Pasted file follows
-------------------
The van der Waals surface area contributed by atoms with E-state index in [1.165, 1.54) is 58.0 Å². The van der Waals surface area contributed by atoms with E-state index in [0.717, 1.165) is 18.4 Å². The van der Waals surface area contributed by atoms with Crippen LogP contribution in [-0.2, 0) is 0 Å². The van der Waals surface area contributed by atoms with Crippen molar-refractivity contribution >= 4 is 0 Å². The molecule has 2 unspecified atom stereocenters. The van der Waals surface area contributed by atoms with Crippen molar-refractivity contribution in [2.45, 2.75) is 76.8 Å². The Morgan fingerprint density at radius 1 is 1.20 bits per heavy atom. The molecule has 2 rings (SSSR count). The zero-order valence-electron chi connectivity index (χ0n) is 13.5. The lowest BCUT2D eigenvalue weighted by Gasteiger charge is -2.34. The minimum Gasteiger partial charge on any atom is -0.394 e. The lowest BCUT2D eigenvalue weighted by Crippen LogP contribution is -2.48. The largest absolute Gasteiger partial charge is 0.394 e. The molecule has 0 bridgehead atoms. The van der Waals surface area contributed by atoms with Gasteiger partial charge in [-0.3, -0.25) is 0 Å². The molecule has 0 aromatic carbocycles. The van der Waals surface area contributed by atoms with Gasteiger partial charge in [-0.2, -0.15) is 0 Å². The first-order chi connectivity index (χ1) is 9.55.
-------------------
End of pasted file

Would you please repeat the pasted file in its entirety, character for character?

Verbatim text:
The van der Waals surface area contributed by atoms with E-state index in [1.165, 1.54) is 58.0 Å². The van der Waals surface area contributed by atoms with E-state index in [0.717, 1.165) is 18.4 Å². The van der Waals surface area contributed by atoms with Crippen LogP contribution in [-0.2, 0) is 0 Å². The van der Waals surface area contributed by atoms with Crippen molar-refractivity contribution >= 4 is 0 Å². The molecule has 2 unspecified atom stereocenters. The van der Waals surface area contributed by atoms with Crippen molar-refractivity contribution in [2.45, 2.75) is 76.8 Å². The Morgan fingerprint density at radius 1 is 1.20 bits per heavy atom. The molecule has 2 rings (SSSR count). The zero-order valence-electron chi connectivity index (χ0n) is 13.5. The lowest BCUT2D eigenvalue weighted by Gasteiger charge is -2.34. The minimum Gasteiger partial charge on any atom is -0.394 e. The lowest BCUT2D eigenvalue weighted by Crippen LogP contribution is -2.48. The largest absolute Gasteiger partial charge is 0.394 e. The molecule has 0 bridgehead atoms. The van der Waals surface area contributed by atoms with Gasteiger partial charge in [-0.3, -0.25) is 0 Å². The molecule has 0 aromatic carbocycles. The van der Waals surface area contributed by atoms with Gasteiger partial charge in [-0.2, -0.15) is 0 Å². The first-order chi connectivity index (χ1) is 9.55.